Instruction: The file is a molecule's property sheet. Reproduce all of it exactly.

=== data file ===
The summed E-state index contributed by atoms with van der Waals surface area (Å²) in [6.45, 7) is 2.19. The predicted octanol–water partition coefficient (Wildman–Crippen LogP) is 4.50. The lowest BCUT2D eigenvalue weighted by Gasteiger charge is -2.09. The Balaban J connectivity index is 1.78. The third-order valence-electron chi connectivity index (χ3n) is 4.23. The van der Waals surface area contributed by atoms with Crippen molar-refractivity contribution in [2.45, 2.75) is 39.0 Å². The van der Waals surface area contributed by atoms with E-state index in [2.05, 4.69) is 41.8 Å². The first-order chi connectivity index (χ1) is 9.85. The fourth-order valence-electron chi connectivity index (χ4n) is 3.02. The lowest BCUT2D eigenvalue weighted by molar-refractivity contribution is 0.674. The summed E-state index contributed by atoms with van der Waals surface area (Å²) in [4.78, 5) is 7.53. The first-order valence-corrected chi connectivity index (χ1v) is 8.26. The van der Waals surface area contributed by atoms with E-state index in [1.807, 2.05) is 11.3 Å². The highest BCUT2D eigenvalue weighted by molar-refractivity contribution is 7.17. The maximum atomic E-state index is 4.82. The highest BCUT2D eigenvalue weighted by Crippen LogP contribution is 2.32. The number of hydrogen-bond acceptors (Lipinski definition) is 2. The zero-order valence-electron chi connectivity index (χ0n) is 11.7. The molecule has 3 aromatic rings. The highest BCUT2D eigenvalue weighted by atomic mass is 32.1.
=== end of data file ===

The summed E-state index contributed by atoms with van der Waals surface area (Å²) in [6.45, 7) is 2.19. The predicted octanol–water partition coefficient (Wildman–Crippen LogP) is 4.50. The lowest BCUT2D eigenvalue weighted by Gasteiger charge is -2.09. The Balaban J connectivity index is 1.78. The third-order valence-electron chi connectivity index (χ3n) is 4.23. The van der Waals surface area contributed by atoms with Crippen molar-refractivity contribution in [2.45, 2.75) is 39.0 Å². The van der Waals surface area contributed by atoms with E-state index in [2.05, 4.69) is 41.8 Å². The first-order chi connectivity index (χ1) is 9.85. The fourth-order valence-electron chi connectivity index (χ4n) is 3.02. The lowest BCUT2D eigenvalue weighted by molar-refractivity contribution is 0.674. The summed E-state index contributed by atoms with van der Waals surface area (Å²) in [4.78, 5) is 7.53. The first-order valence-corrected chi connectivity index (χ1v) is 8.26. The van der Waals surface area contributed by atoms with E-state index in [1.807, 2.05) is 11.3 Å². The highest BCUT2D eigenvalue weighted by molar-refractivity contribution is 7.17. The maximum atomic E-state index is 4.82. The highest BCUT2D eigenvalue weighted by Crippen LogP contribution is 2.32. The number of hydrogen-bond acceptors (Lipinski definition) is 2. The zero-order valence-electron chi connectivity index (χ0n) is 11.7. The molecule has 3 aromatic rings. The highest BCUT2D eigenvalue weighted by atomic mass is 32.1.